Mary Harron's film adaptation of Bret Easton Ellis' novel, American Psycho, frequently hits the mark, thanks to leading man Christian Bale.
Reviewed by Mike Emery, Fri., June 22, 2001
D: Mary Harron (2000); with Christian Bale, Chloë Sevigny, Samantha Mathis, Jared Leto, Reese Witherspoon, Willem Dafoe.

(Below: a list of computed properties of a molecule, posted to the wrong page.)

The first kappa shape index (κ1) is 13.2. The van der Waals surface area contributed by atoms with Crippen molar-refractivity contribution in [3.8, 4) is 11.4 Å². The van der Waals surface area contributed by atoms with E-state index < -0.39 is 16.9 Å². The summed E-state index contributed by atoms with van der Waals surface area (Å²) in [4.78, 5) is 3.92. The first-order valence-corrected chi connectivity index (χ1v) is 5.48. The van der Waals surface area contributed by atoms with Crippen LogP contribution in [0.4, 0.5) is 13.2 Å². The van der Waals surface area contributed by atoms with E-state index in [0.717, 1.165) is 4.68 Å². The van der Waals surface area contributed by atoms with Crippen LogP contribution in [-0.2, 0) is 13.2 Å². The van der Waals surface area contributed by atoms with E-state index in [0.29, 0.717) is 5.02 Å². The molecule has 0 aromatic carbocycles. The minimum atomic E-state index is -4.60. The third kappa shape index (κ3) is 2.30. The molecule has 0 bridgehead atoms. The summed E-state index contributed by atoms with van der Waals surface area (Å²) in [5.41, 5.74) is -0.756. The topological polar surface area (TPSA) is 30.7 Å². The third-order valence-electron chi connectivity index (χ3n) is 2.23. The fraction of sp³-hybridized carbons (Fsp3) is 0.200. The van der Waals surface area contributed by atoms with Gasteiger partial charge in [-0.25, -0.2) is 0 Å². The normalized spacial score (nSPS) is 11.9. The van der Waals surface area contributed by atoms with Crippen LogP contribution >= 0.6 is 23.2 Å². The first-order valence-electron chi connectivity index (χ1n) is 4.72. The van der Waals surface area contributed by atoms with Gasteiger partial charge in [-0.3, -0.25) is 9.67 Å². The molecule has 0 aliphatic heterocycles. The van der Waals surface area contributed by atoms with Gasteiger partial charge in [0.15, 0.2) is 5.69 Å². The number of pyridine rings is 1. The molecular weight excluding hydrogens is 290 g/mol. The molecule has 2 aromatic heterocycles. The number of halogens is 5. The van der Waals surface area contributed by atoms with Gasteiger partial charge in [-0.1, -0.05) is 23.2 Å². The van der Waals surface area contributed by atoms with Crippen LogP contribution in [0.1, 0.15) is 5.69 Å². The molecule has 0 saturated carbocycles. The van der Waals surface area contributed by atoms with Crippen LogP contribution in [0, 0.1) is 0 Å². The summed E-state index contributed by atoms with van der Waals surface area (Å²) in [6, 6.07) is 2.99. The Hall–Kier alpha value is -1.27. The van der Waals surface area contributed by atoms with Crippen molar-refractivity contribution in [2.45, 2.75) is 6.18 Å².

A lot of questions arose during the making of this film. Would it capture the morbidly keen concepts presented by Bret Easton Ellis' novel? Or, would audiences suffer through another watered-down serial killer movie? Luckily, Harron's adaptation of Ellis' story frequently hits the mark, thanks to her leading man. Bale plays Patrick Bateman, a Wall Street executive in the Eighties who spends much of his time securing dinner reservations, hanging at trendy bars, and alternating time between his girlfriend and mistress. When he's not involved in social activities, he works out diligently and indulges in the finest of cosmetic products. Oh yeah, he likes to kill folks, too. He can't help himself. Despite having a great job and awesome apartment, he loves to torture women and to mutilate anyone who annoys him. Blame this sadistic nature on a quest for an identity. After all, he looks and dresses like all of his friends, many of whom can't remember his name. He's a corporate carbon copy, but his sterile wit and nerdy grin make him a semi-sympathetic villain. The overall translation of Ellis' book is competent but tame in comparison to the original story's graphic violence. Bale does his best to keep the film completely afloat, but it's not enough to prevent it from losing a degree of energy. Despite sets and wardrobe that accentuate the book's soulless vibe, the actors seem to be portraying parodies. It's almost as if they're peripheral characters in a John Hughes movie. Minus these subtle errors, American Psycho is watchable and at times, admirable. Considering Hollywood's penchant for bad serial killer dramas (The Cell, Along Came a Spider), this effort is a numbing but welcome change of pace.